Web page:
Methods: MTLE hippocampi of subjects without psychiatric history (MTLEW), MTLE + major depression (MTLE + D), and MTLE + interictal psychosis (MTLE + P) derived from epilepsy surgery and control necropsies were investigated for reactive astrocytes (glial fibrillary acidic protein (GFAP)), activated microglia (human leukocyte antigen, MHC class II (HLA-DR)), glial metallothionein-I/II (MT-I/II), and aquaporin 4 (AQP4) immunohistochemistry.

Results: We found an increased GFAP immunoreactive area in the molecular layers, granule cell layer, and cornus ammonis region 2 (CA2) and cornus ammonis region 1 (CA1) of MTLEW and MTLE + P, respectively, compared to MTLE + D. HLA-DR immunoreactive area was higher in cornus ammonis region 3 (CA3) of MTLE + P, compared to MTLE + D and MTLEW, and in the hilus, when compared to MTLEW. MTLEW cases showed increased MT-I/II area in the granule cell layer and CA1, compared to MTLE + P, and in the parasubiculum, when compared to MTLE + D and MTLE + P. Differences between MTLE and control, such as astrogliosis, microgliosis, increased MT-I/II, and decreased perivascular AQP4 in the epileptogenic hippocampus, were in agreement to what is currently described in the literature.

Conclusions: Neuroinflammatory-related molecules in MTLE hippocampus show a distinct pattern of expression when patients present with a comorbid psychiatric diagnosis, similar to what is found in the pure forms of schizophrenia and major depression. Future studies focusing on inflammatory characteristics of MTLE with psychiatric comorbidities might help in the design of better therapeutic strategies.
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http://dx.doi.org/10.1186/s12974-015-0266-zDOI Listing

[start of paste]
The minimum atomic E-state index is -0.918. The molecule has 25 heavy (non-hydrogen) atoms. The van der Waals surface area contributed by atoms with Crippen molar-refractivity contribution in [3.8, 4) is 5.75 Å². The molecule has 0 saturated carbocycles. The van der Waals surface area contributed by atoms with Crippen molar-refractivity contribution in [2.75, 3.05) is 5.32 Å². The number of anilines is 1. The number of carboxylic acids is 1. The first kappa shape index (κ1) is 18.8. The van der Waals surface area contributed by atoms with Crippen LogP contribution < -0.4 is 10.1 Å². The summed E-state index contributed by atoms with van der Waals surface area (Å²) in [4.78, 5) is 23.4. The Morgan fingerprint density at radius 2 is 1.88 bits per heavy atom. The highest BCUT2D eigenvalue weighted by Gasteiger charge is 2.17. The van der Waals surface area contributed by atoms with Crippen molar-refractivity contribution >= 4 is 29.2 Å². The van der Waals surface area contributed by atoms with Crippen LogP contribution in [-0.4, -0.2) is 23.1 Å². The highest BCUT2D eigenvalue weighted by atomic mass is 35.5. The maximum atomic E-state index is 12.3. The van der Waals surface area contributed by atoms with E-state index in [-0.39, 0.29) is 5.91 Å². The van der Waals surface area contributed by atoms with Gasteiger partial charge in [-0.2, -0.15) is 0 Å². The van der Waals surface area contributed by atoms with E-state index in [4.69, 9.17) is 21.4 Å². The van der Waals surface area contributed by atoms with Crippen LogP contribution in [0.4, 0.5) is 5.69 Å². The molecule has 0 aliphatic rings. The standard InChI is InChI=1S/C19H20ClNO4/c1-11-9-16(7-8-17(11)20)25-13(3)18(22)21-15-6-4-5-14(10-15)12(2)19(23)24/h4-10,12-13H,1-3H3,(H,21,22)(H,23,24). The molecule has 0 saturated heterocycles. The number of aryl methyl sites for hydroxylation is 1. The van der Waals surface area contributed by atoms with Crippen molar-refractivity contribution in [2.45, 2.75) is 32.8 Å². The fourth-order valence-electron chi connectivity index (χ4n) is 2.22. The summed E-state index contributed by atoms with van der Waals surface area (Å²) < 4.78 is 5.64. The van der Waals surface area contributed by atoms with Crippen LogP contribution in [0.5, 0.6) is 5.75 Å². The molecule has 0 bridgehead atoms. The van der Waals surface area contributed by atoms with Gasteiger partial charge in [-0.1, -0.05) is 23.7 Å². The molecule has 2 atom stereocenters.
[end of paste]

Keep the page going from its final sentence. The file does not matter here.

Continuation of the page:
http://www.ncbi.nlm.nih.gov/pmc/articles/PMC4347571PMC
February 2015

Increased metallothionein I/II expression in patients with temporal lobe epilepsy.

PLoS One 2012 18;7(9):e44709. Epub 2012 Sep 18.

Department of Neuroscience and Behavior, Ribeirão Preto School of Medicine, University of São Paulo, Ribeirão Preto-São Paulo, Brazil.

In the central nervous system, zinc is released along with glutamate during neurotransmission and, in excess, can promote neuronal death. Experimental studies have shown that metallothioneins I/II (MT-I/II), which chelate free zinc, can affect seizures and reduce neuronal death after status epilepticus. Our aim was to evaluate the expression of MT-I/II in the hippocampus of patients with temporal lobe epilepsy (TLE). Hippocampi from patients with pharmacoresistant mesial temporal lobe epilepsy (MTLE) and patients with TLE associated with tumor or dysplasia (TLE-TD) were evaluated for expression of MT-I/II, for the vesicular zinc levels, and for neuronal, astroglial, and microglial populations. Compared to control cases, MTLE group displayed widespread increase in MT-I/II expression, astrogliosis, microgliosis and reduced neuronal population. In TLE-TD, the same changes were observed, except that were mainly confined to fascia dentata. Increased vesicular zinc was observed only in the inner molecular layer of MTLE patients, when compared to control cases. Correlation and linear regression analyses indicated an association between increased MT-I/II and increased astrogliosis in TLE. MT-I/II levels did not correlate with any clinical variables, but MTLE patients with secondary generalized seizures (SGS) had less MT-I/II than MTLE patients without SGS. In conclusion, MT-I/II expression was increased in hippocampi from TLE patients and our data suggest that it is associated with astrogliosis and may be associated with different seizure spread patterns.
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http://journals.plos.org/plosone/article?id=10.1371/journal.pone.0044709PLOS
http://www.ncbi.nlm.nih.gov/pmc/articles/PMC3445538PMC
March 2013